It was the setting for the first ever trail of a royal monarch, King Charles I, who was tried for treason found guilty, and beheaded in the 17th century. Next to the current King Charles, only Charles II had to wait almst as long to ascend to the throne, thru the Cromwell revolution and reign and other bits of messiness, before Britain decided that, yeah, maybe a king wasn’t such a bad idea …




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Charles II, The Merry Monarch
Charles II was an intellectual, a hedonist, and a lover of women (“If a lady is kind enough to invite one to her bed, it would be churlish of one to decline”), except apparently, his wife. He had no legitimate heirs, but left so many Fitzroys behind that, for all you know, you could be one of his direct descendants. Get in line ....


A witty wag of the day wrote of Charles II …
“We have a pretty, witty king,
Whose word no man relies on,
He never said a foolish thing,
And never did a wise one"

To which the pretty, witty king, who still lived in a time when he could have had that other witty tongue silenced forever, instead responded that “ …. the matter is easily accounted for: For that our discourse is our own, our actions were the ministry's".



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Gladstone in Vanity Fair caricature, 1869
William Gladstone, called The People’s Prime Minister for his liberal views in support of the working man in spite of being a member of the Tory party, was a PM of Britain for 12 years, spread over 4 different non-consecutive terms under Queen Victoria, lay in state there in 1898.


Others who shared that honor were Edward VII, George V, George VI, and Queen Mary …


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Winston Churchill in 1944
More recently, Churchill lay in state within those hallowed halls, as well as the Queen Mother, who lived to 102 or 103, so maybe a word to the wise to those smug pundits predicting a very short and inglorious reign for King Charles III.


Well there it is. Now you know way more than you ever wanted to about England and some of her traditions, which are a good reminder that it takes a lot to bring down a solid institution, what with so many on this side of the Pond bemoaning the death of democracy. Or in our case, the Constitutional Republic.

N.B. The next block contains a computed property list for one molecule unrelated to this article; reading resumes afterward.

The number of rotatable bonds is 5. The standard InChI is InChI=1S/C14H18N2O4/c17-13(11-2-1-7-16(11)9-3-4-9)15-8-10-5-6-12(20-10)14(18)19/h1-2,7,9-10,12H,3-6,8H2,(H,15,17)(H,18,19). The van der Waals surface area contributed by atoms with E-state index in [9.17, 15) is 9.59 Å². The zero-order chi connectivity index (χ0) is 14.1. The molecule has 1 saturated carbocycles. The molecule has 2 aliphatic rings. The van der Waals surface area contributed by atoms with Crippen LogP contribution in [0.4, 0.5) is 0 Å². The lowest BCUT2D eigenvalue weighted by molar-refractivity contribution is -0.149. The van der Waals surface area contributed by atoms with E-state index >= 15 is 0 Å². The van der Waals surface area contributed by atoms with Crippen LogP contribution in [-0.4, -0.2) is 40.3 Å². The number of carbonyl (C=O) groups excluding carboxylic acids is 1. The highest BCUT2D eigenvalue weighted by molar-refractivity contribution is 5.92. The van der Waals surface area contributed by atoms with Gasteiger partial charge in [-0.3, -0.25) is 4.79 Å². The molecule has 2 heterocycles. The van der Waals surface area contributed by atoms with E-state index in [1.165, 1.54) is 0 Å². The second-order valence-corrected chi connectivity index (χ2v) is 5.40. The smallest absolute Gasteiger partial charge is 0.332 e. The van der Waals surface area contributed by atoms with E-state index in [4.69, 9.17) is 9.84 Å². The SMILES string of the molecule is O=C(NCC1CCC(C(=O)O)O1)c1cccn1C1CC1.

God bless Good Queen Bess II, and flights of angels sing her to her rest ….

Comments

Since there was another post all about WEIRD things which happen in daylight......


(I need to return to reading more of that, thank you @YippeeKi YOW !! )


I was innocently watching a TV event about royal this and royal that and while I sat there in my living room a ceremony took place and they came out of one of the gates of Westminster.

And the hair rose up on the back of my neck and I felt this ice cold feeling and decided that the relatives had entered the room.

They got excited. About the gate being used in this ceremony....
 
(I need to return to reading more of that, thank you @YippeeKi YOW !! )
It's a fascinating little waddle, and I enjoyed it immensely, glad you are, too....


I'm not sure it adds anything of lasting value to our lives, but who gives a hoo-ha. It's entertaining, and it opens doors to Other Places, which is always a benefit when mired down by this crappy little Chinese Finger Trap of an illness ....
 
Back when I read books, I"d read about some of the older K and Qs......because its rather fascinating...but then I ignore the more recent brigade of royal this or thats.

Post 1630, I ignore them mostly.

I like revisionist history! Where they put females in the room we were supposedly missing from. But we were in the room, all along.
 
when a Monarch dies things just keep rolling along.